breedprofiles.gif (2409 bytes)
The Australian Terrier
Information from Lynn Bell

The Australian Terrier, affectionately called the Aussie, could be regarded as Australia’s and the dog world’s best kept secret. The breed was created in Australia, to fulfil the needs of the 19th century lifestyle. Not from any native dogs, but from dogs brought by the settlers. Although, no records were kept of the breeding that took place to create the Aussie, it is generally agreed the old Scotch Terrier, Dandie Dinmont, and the Skye Terrier were key founding breeds.

The Settlers aimed to evolve a versatile dog which could outrun a rabbit; was sturdy enough to round up sheep and cattle; could catch and kill vermin; a good watchdog to protect livestock from predators and the homesteads from unwanted visitors.  The Aussies were bred with these skills in mind. This resulted in the traits which make the breed distinctive like a coat to protect, not only from the undergrowth, but also the extremes in temperature and its prey. An agile dog with stamina, an even disposition, loyal and a great desire to please all topped with a sense of fun.

Amazingly they developed the ability to kill snakes. They do this by leaping in the air and twisting to grab the snake from behind. This skill was a great asset and as the decades passed and more people went to Australia – families with children were advised to have an Aussie around the place.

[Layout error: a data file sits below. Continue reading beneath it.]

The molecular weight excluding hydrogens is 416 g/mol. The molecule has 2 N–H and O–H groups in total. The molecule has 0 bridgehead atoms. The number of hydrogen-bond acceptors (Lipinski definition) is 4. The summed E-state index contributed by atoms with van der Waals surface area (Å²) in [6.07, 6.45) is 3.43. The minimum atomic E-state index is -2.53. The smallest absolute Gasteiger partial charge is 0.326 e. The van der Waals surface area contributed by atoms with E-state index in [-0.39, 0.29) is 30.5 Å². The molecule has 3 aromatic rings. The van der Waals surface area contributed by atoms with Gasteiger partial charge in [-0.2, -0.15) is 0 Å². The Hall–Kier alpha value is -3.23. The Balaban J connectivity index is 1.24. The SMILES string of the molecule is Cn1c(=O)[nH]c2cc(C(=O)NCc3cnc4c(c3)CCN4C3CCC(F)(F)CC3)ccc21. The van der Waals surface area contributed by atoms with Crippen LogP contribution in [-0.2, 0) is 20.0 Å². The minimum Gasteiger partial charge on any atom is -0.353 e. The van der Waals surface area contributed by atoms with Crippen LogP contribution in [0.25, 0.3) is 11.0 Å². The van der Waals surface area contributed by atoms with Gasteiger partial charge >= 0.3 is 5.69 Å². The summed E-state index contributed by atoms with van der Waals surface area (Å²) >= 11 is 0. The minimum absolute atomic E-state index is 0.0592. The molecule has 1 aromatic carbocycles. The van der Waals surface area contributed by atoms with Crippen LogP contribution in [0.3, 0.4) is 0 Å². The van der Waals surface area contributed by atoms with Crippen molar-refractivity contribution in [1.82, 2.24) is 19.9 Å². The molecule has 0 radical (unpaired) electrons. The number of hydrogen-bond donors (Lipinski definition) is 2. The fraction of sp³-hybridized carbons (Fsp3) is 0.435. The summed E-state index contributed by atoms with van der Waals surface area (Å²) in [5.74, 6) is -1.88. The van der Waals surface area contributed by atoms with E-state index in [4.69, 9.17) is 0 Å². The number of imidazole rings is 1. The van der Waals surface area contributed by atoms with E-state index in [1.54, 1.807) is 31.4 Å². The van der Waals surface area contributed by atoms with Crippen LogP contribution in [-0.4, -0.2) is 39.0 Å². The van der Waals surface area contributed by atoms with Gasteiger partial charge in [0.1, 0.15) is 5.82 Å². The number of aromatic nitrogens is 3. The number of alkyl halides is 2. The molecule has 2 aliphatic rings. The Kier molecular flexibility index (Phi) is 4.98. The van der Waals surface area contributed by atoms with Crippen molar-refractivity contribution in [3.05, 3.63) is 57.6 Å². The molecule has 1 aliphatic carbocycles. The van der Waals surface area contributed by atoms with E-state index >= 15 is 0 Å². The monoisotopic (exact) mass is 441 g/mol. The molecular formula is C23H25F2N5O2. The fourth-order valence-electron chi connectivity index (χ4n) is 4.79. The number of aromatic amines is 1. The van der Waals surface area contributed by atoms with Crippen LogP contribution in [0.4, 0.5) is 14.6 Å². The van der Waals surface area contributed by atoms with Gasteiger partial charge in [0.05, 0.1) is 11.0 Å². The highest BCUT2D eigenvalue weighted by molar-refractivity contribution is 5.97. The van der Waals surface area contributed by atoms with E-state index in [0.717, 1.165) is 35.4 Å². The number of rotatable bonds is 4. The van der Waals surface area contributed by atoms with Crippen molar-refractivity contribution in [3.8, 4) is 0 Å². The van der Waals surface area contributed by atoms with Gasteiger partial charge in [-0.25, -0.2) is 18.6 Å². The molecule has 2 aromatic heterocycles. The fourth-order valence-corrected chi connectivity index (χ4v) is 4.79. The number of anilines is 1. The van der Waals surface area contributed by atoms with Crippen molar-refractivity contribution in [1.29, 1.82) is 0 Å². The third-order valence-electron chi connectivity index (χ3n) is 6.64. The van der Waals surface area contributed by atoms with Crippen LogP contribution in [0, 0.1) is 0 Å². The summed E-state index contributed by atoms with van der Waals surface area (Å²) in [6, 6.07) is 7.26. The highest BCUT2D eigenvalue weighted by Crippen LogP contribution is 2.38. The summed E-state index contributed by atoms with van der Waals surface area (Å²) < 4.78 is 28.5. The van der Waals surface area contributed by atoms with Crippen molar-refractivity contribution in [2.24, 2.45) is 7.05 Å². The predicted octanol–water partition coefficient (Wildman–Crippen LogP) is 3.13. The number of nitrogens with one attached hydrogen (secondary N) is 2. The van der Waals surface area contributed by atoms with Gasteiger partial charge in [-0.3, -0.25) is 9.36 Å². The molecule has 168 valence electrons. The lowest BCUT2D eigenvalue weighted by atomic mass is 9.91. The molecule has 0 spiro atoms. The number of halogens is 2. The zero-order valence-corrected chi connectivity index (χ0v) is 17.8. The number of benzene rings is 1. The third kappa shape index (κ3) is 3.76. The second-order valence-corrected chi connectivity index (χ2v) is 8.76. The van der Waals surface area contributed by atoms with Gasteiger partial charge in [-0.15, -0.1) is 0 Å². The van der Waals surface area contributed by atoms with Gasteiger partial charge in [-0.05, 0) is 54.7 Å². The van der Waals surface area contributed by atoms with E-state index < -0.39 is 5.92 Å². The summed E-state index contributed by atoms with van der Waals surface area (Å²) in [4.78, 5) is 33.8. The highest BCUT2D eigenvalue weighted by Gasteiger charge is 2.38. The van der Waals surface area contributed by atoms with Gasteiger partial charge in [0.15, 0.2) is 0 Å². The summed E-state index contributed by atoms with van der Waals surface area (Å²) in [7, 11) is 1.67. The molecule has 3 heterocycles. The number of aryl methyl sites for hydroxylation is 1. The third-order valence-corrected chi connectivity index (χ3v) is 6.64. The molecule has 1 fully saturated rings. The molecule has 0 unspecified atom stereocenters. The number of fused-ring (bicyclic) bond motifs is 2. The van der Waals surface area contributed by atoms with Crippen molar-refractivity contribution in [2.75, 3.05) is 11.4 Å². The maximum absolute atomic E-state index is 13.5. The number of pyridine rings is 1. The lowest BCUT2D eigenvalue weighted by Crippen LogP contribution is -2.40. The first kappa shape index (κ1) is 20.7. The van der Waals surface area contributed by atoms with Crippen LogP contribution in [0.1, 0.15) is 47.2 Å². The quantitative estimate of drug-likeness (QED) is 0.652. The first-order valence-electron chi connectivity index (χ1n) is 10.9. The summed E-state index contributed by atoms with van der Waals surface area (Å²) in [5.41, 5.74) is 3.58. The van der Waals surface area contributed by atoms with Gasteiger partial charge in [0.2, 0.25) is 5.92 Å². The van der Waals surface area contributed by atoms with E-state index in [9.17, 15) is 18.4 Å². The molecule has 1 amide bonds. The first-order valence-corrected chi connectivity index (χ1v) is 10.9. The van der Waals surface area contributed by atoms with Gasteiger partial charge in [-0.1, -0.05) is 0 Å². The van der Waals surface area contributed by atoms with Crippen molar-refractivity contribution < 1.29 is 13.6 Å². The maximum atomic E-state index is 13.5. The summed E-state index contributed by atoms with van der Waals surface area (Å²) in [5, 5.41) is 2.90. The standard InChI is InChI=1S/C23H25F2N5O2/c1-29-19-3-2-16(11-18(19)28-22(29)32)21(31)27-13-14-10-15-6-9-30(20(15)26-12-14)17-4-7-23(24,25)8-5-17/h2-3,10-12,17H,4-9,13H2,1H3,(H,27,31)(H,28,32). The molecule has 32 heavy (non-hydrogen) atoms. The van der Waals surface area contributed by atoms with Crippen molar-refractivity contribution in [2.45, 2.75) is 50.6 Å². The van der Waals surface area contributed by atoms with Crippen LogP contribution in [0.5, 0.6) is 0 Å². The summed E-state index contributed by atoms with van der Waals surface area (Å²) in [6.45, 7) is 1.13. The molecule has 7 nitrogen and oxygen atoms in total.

When Dog Shows started to take off in Australia the breed had a chequered history. They went through various names and met with a lot of criticism. Uncomplimentary descriptions like – unmitigated mongrel – were put in print.

However, the breed has always had its supporters and enthusiasts that have cared and nurtured it. By 1894, the first Aussies started to arrive in the UK and by 1933 the first Club was founded and the KC recognised the breed.

Since then the breed has travelled around the world and has found kindred spirits. The characteristics which made them ideal to help with the colonisation of Australia continue to make them versatile enough to be popular in the 21st century.

Feature wise, they can be red, sandy or blue and tan. The ruff, apron and topknot make them distinctive, as is the longer back than many other terrier breeds. These traits are ideal to help them undertake the role for which they were bred. The coat is easier to care for than many other Terrier breeds, which appeals to the families who own an Aussie. They are great people dogs and many have a great affinity with children.

The majority of Australian Terriers share their longevity with their owners simply as companions and pets. However, their biddable nature does mean they do participate in obedience, agility, flyball and heelwork to music, as well as gracing the show ring.

So if you are looking for a dog with a great personality; a big dog in a little dog package; a dog with a sense of fun and enthusiasm for life and wanting to share their world with you. Consider the Aussie – the dog world’s best kept secret.


Names: Australian Terrier

Colour: The Aussie can be blue and tan, steel blue, dark grey blue, solid sandy, red or solid black. There can be a change in coat colour when the puppy is about nine months old.

Category Size: Small

Coat Length: Short/Medium

Age Expectancy: The Aussie does best as a house dog and can quite happily live until 14 years of age.

Average Litter Size: Aussies will have 4 or 5 puppies in an averaged sized litter.